It is clear that the Federal Reserve has been surprised by the inflation surge and its persistence. In our view this means that the Fed will not feel constrained by their own past behaviour and instead policy will be informed by the incoming data.
The US economy continues to grow very strongly as evidenced by the latest quarterly nominal GDP numbers. In Q4 2021, US nominal GDP was up by 3.4 per cent quarter-on-quarter (QoQ) non-annualised, 13.6 per cent QoQ annualised, with both real output and the price deflator up by 6.9 per cent QoQ annualised respectively.
Growth is booming, spurred by the post-pandemic reopening and very large fiscal and monetary stimulus. Nominal GDP had already reached the pre-pandemic level in Q1 2021 and has now also clearly exceeded the pre pandemic trend. Concurrently, inflation indicators have surged, with the GDP deflator which is the broadest indicator of goods and services prices up by 5.9 per cent year-on-year (YoY) and the Employment Cost Index which is a very comprehensive measure of wage inflation up by 4 per cent YoY.
Source: Fulcrum Asset Management LLP, Bloomberg LLP
The rude health of the US economy as evidenced by the data has led the Federal Reserve to announce that they will end quantitative easing (QE) purchases and increase interest rates in March of this year. This was widely expected, but what was more surprising was the shift in language used to communicate the shifting stance of the Fed. Chairman Powell said that going forward the Fed will be “humble and nimble, led by the data”.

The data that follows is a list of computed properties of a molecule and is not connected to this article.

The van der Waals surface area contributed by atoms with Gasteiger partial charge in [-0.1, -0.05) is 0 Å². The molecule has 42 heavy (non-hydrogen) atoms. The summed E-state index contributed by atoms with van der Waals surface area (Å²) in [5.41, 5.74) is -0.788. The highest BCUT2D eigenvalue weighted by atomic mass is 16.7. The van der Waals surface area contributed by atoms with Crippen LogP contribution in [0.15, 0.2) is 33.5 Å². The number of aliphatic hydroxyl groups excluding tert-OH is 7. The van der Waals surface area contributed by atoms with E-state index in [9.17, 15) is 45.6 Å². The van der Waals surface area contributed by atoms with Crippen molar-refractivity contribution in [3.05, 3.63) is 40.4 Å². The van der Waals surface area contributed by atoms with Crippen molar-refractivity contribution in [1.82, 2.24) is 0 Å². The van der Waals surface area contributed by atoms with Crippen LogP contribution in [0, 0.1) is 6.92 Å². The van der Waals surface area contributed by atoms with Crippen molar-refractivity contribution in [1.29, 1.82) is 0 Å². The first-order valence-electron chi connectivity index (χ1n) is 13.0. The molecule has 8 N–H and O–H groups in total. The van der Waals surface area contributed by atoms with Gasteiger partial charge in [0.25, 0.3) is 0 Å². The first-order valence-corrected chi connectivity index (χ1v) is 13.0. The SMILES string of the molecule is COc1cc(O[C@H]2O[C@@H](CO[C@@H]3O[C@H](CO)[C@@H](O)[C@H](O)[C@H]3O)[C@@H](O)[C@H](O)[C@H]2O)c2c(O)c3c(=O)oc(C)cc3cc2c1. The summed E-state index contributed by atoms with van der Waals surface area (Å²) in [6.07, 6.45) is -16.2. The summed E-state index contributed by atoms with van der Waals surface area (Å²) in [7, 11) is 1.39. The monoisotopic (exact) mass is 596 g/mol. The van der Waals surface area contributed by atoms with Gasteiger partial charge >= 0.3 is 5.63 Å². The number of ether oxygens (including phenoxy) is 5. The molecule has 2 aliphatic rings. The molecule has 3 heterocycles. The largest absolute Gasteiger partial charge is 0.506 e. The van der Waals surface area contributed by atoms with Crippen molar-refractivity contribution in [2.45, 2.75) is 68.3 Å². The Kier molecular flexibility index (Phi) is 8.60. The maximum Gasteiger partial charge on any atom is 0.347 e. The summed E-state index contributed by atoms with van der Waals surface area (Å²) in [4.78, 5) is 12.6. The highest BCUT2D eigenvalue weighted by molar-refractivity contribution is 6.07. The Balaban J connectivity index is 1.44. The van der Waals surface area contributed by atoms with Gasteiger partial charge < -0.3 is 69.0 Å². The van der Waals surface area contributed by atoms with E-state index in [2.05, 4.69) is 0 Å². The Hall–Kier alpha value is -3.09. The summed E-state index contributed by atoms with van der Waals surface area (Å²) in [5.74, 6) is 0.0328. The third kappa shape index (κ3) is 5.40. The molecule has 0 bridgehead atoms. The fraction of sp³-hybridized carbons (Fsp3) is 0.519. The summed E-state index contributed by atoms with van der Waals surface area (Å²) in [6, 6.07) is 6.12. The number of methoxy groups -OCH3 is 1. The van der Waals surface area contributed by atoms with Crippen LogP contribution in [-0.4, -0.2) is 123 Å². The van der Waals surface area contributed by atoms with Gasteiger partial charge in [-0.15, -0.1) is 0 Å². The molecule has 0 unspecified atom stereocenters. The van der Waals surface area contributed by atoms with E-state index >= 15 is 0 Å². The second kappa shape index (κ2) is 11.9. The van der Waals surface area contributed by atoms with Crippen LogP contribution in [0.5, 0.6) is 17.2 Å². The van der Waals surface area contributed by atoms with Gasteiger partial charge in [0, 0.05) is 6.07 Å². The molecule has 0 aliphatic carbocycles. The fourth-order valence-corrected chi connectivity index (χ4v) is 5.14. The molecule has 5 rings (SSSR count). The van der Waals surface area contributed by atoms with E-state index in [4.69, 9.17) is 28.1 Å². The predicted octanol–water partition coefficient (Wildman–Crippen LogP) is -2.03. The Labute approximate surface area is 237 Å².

It is clear that the Federal Reserve has been surprised by the inflation surge and its persistence. In December 2020, the members of the Federal Open Market Committee (FOMC) expected that the Core PCE deflator would increase by 1.7 per cent in the year from Q4 2020 to Q4 2021. However, it so happened that inflation rose by 4.6 per cent as supply bottlenecks proved more disruptive, demand stronger and labour force participation lower.
A rise of 4.6 per cent is twice as much as both the Fed forecasted and its 2 per cent inflation target. Reflecting this very large miss, Chairman Powell vowed that they will be “humble”, implicitly pledging to rely less on their own forecast and models and more on actual data in formulating policy.
In the meantime, market analysts had speculated that the last two hiking cycles (2004-2006 and 2015-2018) could be seen as a template for the coming years. To put things in perspective, during the 2004-2006 hiking cycle, interest raises were never larger than 25 basis points while during the 2015-2018 cycle, hikes never occurred more frequently than once a quarter and were never larger than 25 basis points.
Source: Fulcrum Asset Management LLP, Bloomberg LLP
However, this time around, Chairman Powell seems to have thrown the towel regarding forward guidance, instead pledging to be “nimble” and emphasising that the Fed now faces very different circumstances to earlier hiking cycles. In our view this means that the Fed will not feel constrained by their own past behaviour and instead policy will be informed by the incoming data. While central bank communication usually tries to take a scientific form, it looks to us that the Fed is increasingly having recourse to art.
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